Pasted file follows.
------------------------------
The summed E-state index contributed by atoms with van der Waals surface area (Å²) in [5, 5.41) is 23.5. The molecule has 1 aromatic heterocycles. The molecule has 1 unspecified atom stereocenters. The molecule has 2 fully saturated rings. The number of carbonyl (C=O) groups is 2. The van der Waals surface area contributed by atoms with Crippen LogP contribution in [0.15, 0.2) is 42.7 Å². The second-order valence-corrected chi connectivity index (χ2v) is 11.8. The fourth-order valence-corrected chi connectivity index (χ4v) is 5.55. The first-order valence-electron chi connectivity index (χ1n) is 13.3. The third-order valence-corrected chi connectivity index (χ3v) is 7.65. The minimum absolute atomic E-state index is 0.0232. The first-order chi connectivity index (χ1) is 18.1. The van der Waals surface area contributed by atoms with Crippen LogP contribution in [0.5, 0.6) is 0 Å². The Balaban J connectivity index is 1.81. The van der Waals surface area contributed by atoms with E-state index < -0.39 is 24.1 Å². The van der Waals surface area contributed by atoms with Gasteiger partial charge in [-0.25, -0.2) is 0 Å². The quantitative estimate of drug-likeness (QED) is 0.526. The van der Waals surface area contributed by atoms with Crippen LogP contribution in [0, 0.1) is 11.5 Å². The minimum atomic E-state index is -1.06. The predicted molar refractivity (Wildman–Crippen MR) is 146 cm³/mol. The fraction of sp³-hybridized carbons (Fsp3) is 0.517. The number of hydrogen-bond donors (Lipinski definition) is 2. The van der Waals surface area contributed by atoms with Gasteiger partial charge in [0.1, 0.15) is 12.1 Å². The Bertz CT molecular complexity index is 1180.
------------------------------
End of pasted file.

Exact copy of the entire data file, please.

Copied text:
The summed E-state index contributed by atoms with van der Waals surface area (Å²) in [5, 5.41) is 23.5. The molecule has 1 aromatic heterocycles. The molecule has 1 unspecified atom stereocenters. The molecule has 2 fully saturated rings. The number of carbonyl (C=O) groups is 2. The van der Waals surface area contributed by atoms with Crippen LogP contribution in [0.15, 0.2) is 42.7 Å². The second-order valence-corrected chi connectivity index (χ2v) is 11.8. The fourth-order valence-corrected chi connectivity index (χ4v) is 5.55. The first-order valence-electron chi connectivity index (χ1n) is 13.3. The third-order valence-corrected chi connectivity index (χ3v) is 7.65. The minimum absolute atomic E-state index is 0.0232. The first-order chi connectivity index (χ1) is 18.1. The van der Waals surface area contributed by atoms with Crippen LogP contribution in [0.5, 0.6) is 0 Å². The Balaban J connectivity index is 1.81. The van der Waals surface area contributed by atoms with E-state index < -0.39 is 24.1 Å². The van der Waals surface area contributed by atoms with Gasteiger partial charge in [-0.25, -0.2) is 0 Å². The quantitative estimate of drug-likeness (QED) is 0.526. The van der Waals surface area contributed by atoms with Crippen LogP contribution in [0, 0.1) is 11.5 Å². The minimum atomic E-state index is -1.06. The predicted molar refractivity (Wildman–Crippen MR) is 146 cm³/mol. The fraction of sp³-hybridized carbons (Fsp3) is 0.517. The number of hydrogen-bond donors (Lipinski definition) is 2. The van der Waals surface area contributed by atoms with Gasteiger partial charge in [0.1, 0.15) is 12.1 Å². The Bertz CT molecular complexity index is 1180.